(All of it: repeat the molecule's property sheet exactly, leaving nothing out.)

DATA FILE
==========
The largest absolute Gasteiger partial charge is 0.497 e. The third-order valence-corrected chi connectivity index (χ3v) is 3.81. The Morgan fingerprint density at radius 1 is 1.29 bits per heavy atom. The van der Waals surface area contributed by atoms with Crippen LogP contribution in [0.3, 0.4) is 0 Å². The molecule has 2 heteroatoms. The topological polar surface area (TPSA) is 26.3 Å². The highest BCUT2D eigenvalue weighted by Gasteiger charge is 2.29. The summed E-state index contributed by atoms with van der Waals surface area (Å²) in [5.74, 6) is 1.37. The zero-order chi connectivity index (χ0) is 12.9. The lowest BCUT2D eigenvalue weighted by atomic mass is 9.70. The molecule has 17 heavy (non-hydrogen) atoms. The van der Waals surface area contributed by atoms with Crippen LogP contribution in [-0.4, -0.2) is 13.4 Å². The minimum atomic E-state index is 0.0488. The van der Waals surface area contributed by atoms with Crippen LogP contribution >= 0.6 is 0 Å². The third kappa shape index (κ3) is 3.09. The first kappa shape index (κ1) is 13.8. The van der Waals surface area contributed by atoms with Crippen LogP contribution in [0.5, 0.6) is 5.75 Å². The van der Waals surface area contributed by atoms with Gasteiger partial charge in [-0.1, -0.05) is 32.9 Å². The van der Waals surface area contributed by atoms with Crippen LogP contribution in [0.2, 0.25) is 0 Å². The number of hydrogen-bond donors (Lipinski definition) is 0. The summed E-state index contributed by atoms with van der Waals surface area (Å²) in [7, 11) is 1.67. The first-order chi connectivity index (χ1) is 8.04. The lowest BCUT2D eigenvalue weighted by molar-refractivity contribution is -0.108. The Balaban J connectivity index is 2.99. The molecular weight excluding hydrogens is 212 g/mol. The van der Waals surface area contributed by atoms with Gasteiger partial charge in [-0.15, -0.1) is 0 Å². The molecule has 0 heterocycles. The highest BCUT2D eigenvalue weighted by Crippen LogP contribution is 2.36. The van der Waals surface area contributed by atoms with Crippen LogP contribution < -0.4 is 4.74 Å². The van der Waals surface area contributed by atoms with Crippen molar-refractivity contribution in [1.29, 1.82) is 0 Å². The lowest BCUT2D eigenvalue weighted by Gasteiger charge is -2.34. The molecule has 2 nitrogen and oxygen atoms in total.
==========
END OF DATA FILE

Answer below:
The largest absolute Gasteiger partial charge is 0.497 e. The third-order valence-corrected chi connectivity index (χ3v) is 3.81. The Morgan fingerprint density at radius 1 is 1.29 bits per heavy atom. The van der Waals surface area contributed by atoms with Crippen LogP contribution in [0.3, 0.4) is 0 Å². The molecule has 2 heteroatoms. The topological polar surface area (TPSA) is 26.3 Å². The highest BCUT2D eigenvalue weighted by Gasteiger charge is 2.29. The summed E-state index contributed by atoms with van der Waals surface area (Å²) in [5.74, 6) is 1.37. The zero-order chi connectivity index (χ0) is 12.9. The lowest BCUT2D eigenvalue weighted by atomic mass is 9.70. The molecule has 17 heavy (non-hydrogen) atoms. The van der Waals surface area contributed by atoms with Crippen LogP contribution in [-0.4, -0.2) is 13.4 Å². The minimum atomic E-state index is 0.0488. The van der Waals surface area contributed by atoms with Crippen LogP contribution >= 0.6 is 0 Å². The third kappa shape index (κ3) is 3.09. The first kappa shape index (κ1) is 13.8. The van der Waals surface area contributed by atoms with Crippen LogP contribution in [0.5, 0.6) is 5.75 Å². The van der Waals surface area contributed by atoms with Gasteiger partial charge in [-0.1, -0.05) is 32.9 Å². The van der Waals surface area contributed by atoms with Crippen LogP contribution in [0.2, 0.25) is 0 Å². The number of hydrogen-bond donors (Lipinski definition) is 0. The summed E-state index contributed by atoms with van der Waals surface area (Å²) in [7, 11) is 1.67. The first-order chi connectivity index (χ1) is 8.04. The lowest BCUT2D eigenvalue weighted by molar-refractivity contribution is -0.108. The Balaban J connectivity index is 2.99. The molecular weight excluding hydrogens is 212 g/mol. The van der Waals surface area contributed by atoms with Gasteiger partial charge in [-0.15, -0.1) is 0 Å². The molecule has 0 heterocycles. The highest BCUT2D eigenvalue weighted by Crippen LogP contribution is 2.36. The van der Waals surface area contributed by atoms with Crippen LogP contribution < -0.4 is 4.74 Å². The van der Waals surface area contributed by atoms with Crippen molar-refractivity contribution in [1.29, 1.82) is 0 Å². The lowest BCUT2D eigenvalue weighted by Gasteiger charge is -2.34. The molecule has 2 nitrogen and oxygen atoms in total.